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Last summer, Windsor (Ontario) Holy Names tight end Theo Johnson traveled to Grand Valley State for their Best of the Midwest camp. With many colleges and media attending, it was an introduction to Johnson for most.

By the time he left, the 6-foot-5, 235-pound Johnson was viewed as a bona fide Division I prospect. Offers from Toledo and Bowling Green later that month validated that.

Nine months later, Johnson now has more than 20 offers with those coming from all of the major conferences. That includes Michigan, Penn State, Michigan State, Miami (Fla.), Georgia and more.

He has led many coaches to Windsor.

“We have never had a kid get this much exposure,” Holy Names head coach Rob McIntyre said. “We have two guys from Windsor who are playing in the NFL, which, for a smaller town is pretty good, but nobody has gotten this type of recognition or attention.”

McIntyre and his staff first began working with Johnson his sophomore season and noticed talent there.

“He always had the frame. He was tall back then in 10th grade,” McIntyre said. “Last year he filled out and started to come into his own. He has grown a few inches, too. He was probably 6-1, 6-2 and now he’s 6-5½. It was obvious he was an athlete and was tall, but the question was would he grow into that body type, and certainly he has.”

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That has come through a maturation process where Johnson has worked tirelessly to capitalize on some of his natural gifts.

“You can’t coach 6-foot-5, 245 pounds," McIntyre said. "He is fortunate to have that, but in regards to his work ethic, the last year and a half, he has been outstanding. He put on the weight through working his butt off. He is big, strong, fast, likes working out. I tell our kids they have to learn to love working out in the weight room, and he does and works extremely hard.”

Last summer, the Michigan coaching staff saw Johnson at the Grand Valley State camp, then had him to their own campus. Of the schools that have offered him, the Wolverines are among the closest in proximity. That will not necessarily make or break Johnson’s decision, but he has familiarity with the school and position coach Sherrone Moore.

“Where I’m from, everyone is huge Michigan fans,” Johnson said. “Where I grew up I might as well be living in Michigan. Everyone loves Michigan where I’m from. To be the hometown hero is cool, but at the same time it’s not going to be a deciding factor.”

As Johnson continues to move through the recruiting process and work toward finding where his best fit is, he and McIntyre sat down and made a checklist of what he is looking for in a college.

“Coaching stability is important,” McIntyre said. “He doesn’t want to get to a school only to have the head coach leave a year later. How they use tight ends, because that directly correlates to his development. If the school doesn’t use the tight end or they only block, that doesn’t use his skill set. Most schools that have talked to him want an athletic tight end that fits into their system, so he has good choices.”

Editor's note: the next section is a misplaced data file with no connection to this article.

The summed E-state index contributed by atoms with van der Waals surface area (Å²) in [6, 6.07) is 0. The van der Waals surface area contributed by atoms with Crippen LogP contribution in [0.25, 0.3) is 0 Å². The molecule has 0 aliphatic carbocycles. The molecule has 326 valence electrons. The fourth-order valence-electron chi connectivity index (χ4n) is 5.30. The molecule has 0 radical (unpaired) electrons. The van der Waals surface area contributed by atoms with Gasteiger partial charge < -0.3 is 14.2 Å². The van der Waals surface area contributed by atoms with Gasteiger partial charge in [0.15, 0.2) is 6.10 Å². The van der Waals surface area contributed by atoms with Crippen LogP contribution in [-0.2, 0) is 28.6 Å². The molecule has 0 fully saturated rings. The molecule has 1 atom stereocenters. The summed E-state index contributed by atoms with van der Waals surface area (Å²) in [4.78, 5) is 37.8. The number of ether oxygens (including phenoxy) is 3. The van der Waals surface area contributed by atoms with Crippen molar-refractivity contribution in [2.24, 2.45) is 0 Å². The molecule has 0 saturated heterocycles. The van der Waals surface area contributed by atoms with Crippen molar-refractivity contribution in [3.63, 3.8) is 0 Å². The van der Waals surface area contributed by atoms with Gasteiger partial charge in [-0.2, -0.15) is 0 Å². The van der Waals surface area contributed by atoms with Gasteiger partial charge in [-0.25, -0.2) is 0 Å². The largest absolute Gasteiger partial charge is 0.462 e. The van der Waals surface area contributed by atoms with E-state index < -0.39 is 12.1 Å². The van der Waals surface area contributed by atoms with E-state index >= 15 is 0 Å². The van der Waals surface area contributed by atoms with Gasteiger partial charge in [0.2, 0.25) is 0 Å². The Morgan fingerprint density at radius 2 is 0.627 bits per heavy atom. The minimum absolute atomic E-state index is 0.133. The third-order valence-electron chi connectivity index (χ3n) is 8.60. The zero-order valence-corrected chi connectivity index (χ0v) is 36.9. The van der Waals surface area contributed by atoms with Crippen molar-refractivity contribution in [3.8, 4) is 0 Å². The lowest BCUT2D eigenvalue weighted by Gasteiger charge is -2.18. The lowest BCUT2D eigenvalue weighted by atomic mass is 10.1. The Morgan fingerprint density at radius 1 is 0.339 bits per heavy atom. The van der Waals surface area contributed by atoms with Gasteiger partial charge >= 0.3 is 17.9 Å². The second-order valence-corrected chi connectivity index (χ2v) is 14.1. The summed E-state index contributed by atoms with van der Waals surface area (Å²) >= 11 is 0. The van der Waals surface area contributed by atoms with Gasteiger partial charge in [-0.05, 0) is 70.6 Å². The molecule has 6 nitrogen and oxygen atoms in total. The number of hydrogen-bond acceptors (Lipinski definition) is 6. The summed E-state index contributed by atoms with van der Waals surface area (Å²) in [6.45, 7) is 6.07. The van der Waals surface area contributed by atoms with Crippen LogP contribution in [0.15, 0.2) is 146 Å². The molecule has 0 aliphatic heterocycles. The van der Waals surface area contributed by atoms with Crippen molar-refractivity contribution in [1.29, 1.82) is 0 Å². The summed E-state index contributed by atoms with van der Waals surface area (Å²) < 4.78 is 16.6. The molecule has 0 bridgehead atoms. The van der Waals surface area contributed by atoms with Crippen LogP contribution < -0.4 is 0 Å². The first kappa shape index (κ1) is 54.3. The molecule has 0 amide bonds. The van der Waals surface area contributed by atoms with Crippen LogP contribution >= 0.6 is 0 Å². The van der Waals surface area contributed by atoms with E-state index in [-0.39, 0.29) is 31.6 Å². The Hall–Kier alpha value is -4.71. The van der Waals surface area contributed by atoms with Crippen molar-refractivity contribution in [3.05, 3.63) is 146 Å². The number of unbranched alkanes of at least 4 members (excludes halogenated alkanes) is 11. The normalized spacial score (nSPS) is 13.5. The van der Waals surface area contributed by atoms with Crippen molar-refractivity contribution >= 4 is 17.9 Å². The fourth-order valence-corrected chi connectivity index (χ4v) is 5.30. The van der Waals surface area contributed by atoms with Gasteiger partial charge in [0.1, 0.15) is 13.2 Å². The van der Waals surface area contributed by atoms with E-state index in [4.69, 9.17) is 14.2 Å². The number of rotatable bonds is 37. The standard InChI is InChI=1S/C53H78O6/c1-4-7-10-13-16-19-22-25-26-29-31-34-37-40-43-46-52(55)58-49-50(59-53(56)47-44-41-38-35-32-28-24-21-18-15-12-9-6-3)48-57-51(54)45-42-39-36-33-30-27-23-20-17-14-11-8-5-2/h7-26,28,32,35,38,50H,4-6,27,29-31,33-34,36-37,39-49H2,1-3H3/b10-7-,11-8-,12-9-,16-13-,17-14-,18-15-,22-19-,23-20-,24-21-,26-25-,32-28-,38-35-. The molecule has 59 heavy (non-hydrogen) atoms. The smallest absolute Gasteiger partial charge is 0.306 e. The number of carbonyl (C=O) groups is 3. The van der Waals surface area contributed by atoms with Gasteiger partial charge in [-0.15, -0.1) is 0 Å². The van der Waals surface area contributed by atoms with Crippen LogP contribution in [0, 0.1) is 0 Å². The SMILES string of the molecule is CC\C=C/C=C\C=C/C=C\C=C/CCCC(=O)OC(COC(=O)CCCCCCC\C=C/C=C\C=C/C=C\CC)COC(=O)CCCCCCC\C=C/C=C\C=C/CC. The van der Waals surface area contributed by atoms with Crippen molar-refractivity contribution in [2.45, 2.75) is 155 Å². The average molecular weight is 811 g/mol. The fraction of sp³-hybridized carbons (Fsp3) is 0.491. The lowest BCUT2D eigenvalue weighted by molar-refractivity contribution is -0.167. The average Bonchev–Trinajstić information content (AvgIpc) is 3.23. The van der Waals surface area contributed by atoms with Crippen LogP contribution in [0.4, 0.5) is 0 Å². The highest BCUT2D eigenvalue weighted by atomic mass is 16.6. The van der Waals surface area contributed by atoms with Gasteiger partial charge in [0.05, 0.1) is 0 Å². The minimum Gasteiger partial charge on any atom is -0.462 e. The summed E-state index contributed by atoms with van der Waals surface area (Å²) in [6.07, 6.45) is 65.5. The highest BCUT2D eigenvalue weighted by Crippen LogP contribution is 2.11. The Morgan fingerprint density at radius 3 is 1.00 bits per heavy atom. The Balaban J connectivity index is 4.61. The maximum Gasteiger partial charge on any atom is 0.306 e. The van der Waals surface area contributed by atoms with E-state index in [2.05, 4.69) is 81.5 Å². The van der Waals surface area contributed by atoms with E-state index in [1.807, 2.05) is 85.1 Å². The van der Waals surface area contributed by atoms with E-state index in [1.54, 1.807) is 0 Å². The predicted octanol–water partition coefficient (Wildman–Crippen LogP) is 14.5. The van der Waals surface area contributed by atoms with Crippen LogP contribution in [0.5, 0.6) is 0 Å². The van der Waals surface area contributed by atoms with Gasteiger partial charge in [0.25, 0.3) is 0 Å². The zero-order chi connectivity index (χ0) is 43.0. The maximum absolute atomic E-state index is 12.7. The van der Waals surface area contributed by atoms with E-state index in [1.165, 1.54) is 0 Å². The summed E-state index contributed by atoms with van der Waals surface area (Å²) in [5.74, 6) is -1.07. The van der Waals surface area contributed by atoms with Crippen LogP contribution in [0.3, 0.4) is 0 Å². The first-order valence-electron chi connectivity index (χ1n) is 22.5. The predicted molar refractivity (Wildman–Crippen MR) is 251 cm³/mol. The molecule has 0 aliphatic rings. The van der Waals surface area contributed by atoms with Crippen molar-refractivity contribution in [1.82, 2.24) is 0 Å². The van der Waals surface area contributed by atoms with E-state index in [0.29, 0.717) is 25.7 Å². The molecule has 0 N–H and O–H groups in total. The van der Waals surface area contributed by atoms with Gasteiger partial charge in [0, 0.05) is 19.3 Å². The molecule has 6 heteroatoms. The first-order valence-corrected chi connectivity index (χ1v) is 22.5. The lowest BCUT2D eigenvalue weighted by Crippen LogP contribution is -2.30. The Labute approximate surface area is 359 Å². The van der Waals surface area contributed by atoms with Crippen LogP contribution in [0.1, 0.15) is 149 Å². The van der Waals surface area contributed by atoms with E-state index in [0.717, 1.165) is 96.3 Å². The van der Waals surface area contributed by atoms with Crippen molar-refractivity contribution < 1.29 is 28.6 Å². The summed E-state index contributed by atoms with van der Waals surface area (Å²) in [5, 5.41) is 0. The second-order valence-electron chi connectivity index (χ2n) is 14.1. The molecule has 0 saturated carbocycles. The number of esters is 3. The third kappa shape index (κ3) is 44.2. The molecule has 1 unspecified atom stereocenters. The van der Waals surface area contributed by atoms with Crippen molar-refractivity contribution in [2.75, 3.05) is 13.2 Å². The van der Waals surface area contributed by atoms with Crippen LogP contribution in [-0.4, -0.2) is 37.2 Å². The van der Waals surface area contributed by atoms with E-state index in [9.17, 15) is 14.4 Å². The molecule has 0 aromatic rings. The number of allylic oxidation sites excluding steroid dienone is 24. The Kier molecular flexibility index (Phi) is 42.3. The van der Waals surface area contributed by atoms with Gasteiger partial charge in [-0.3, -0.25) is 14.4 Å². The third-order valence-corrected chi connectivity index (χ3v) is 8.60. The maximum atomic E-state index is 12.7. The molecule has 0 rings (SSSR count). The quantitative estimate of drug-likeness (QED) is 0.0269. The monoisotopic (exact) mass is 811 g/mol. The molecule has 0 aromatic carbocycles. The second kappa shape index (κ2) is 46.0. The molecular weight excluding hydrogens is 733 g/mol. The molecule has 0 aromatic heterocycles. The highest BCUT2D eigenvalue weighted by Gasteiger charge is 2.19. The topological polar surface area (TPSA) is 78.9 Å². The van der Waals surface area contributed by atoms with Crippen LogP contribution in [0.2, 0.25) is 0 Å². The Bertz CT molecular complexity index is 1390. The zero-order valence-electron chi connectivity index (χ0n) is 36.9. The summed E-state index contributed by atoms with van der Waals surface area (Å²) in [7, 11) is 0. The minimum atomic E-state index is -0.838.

On his recent visit to Michigan, new offensive coordinator Josh Gattis, Moore, and the rest of the staff gave Johnson a detailed portrait of how he would look within the scheme they plan on running.

“I just got to talk to (Gattis) for a little bit, but Coach Moore kind of explained to me most of the deal,” Johnson said. “He told me that they plan on doing a lot of stuff that Coach Gattis did when he was at Alabama. Kind of stretching the tight end out and doing more flex stuff.”

Johnson continues to get information like that from colleges, which he will put toward his decision. It has been a journey since he first hit the radar last summer. This winter, in particular, was filled with activity as the offers flooded in.

He has handled the attention the same way his coaches say he has handled his development — with maturity.

“He’s been great. He is a humble kid,” McIntyre said. “I don’t think it’s as overwhelming to him as it would be for most kids. It’s pretty crazy when Jim Harbaugh comes into the school or Coach (James) Franklin at Penn State — Georgia has been active in getting him. It would be intimidating for a lot of kids, but not him. He understands he can only go one place, even if he has 150 offers.”

247Sports rates Johnson as a four-star prospect.

UM offers two youngsters out west

Fresno (Calif.) Edison running back Raleek Brown is only a freshman, but the 5-foot-9, 165-pound recruit already is catching the attention of many colleges. In fact, he entered high school already with scholarship offers.

The attention only furthered when he put up over 2,600 yards of total offense and 27 touchdowns on varsity as a freshman.

Michigan offered Brown at the end of February. Tennessee, Oklahoma State, Arizona State and others have offered.

Michigan also offered Miller Moss, a sophomore quarterback at Mission Hills (Calif.) Bishop Alemany.

The 6-foot-3, 200-pound Moss is an accurate passer who has additional offers from Auburn, Colorado, LSU and San Jose State. He might visit Michigan this month, but has not fully set a date yet.

Moss finished his sophomore season with 2,714 passing yards and 19 touchdowns.

More information

Theo Johnson profile

Raleek Brown profile

Miller Moss profile

Allen Trieu covers Midwest football recruiting for 247Sports. He has been featured on the Big Ten Network on its annual Signing Day Show. His Michigan and Michigan State recruiting columns appear weekly at detroitnews.com.

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